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Tracking down insects' molting hormones.

During each of the many stages an insect larva passes through before becoming an adult, it must shed its outer shell, or cuticle. Scientists know that a brain peptide called eclosion hormone initiates the events that culminate in this molting, or ecdysis.

Now, a study of the tobacco hornworm (Manduca sexta) suggests that the hormone works by setting off another peptide, which actually triggers ecdysis. Dusan Zitnan and his colleagues injected a synthetic version of the peptide into larvae, pupae, and adult insects. The early stages of ecdysis began within 2 to 10 minutes, they report in the Jan. 5 Science.

Zitnan, now at the Slovak Academy of Sciences in Bratislava, Slovakia, and his coworkers conducted the research at the University of California, Riverside.

"The new report . . . indicates that the long-held view that [eclosion hormone] is the sole mediator of ecdysial behavior and physiology is too simplistic," asserts James W. Truman in an accompanying comment. Researchers now need to define how eclosion hormone and the newly discovered peptide work together, adds Truman, a zoologist at the University of Washington in Seattle.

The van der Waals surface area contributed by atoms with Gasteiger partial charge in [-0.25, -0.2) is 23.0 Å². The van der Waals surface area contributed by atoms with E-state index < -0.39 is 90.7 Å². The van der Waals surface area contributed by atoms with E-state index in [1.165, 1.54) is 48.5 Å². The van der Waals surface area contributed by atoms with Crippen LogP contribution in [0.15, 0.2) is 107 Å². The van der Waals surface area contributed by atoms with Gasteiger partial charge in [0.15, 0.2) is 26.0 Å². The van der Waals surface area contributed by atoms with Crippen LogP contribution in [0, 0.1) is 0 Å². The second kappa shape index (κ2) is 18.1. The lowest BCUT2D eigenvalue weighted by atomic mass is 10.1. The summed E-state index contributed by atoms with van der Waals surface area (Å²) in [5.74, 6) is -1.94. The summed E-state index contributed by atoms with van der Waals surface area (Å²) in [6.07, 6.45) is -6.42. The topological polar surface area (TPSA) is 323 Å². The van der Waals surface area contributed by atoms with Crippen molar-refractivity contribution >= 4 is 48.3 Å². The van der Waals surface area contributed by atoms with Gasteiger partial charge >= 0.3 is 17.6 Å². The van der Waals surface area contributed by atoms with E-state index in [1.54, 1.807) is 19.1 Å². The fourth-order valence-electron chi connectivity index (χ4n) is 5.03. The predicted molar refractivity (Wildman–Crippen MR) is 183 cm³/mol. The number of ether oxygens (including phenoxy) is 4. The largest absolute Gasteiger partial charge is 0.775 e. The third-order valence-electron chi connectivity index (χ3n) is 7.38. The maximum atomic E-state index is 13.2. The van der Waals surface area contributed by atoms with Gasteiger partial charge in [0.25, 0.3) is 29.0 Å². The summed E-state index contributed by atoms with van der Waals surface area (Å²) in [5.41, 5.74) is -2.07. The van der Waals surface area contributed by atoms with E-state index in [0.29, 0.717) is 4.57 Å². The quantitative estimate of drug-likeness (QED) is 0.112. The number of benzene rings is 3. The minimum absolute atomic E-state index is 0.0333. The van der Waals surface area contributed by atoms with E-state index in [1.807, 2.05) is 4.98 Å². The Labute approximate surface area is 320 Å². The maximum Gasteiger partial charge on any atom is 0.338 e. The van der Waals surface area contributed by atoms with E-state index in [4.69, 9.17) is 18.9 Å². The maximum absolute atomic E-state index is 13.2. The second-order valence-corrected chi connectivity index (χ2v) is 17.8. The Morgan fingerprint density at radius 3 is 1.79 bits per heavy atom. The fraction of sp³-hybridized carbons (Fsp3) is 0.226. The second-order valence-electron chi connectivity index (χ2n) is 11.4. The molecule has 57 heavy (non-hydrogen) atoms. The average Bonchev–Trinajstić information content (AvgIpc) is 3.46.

During their research on molting, Zitnan and his colleagues found that certain glands expand just before ecdysis and shrink once ecdysis has begun. They discovered in those glands cells that produce a peptide and release it into the insects' bloodlike fluid, called hemolymph, immediately before ecdysis starts. They named the peptide M. sexta ecdysis-triggering hormone.
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Title Annotation:Biology; eclosian hormone in tobacco hornworm works with the peptide M. sexta ecdysis-triggering hormone to mediate ecdysial behavior
Publication:Science News
Article Type:Brief Article
Date:Feb 3, 1996
Words:236
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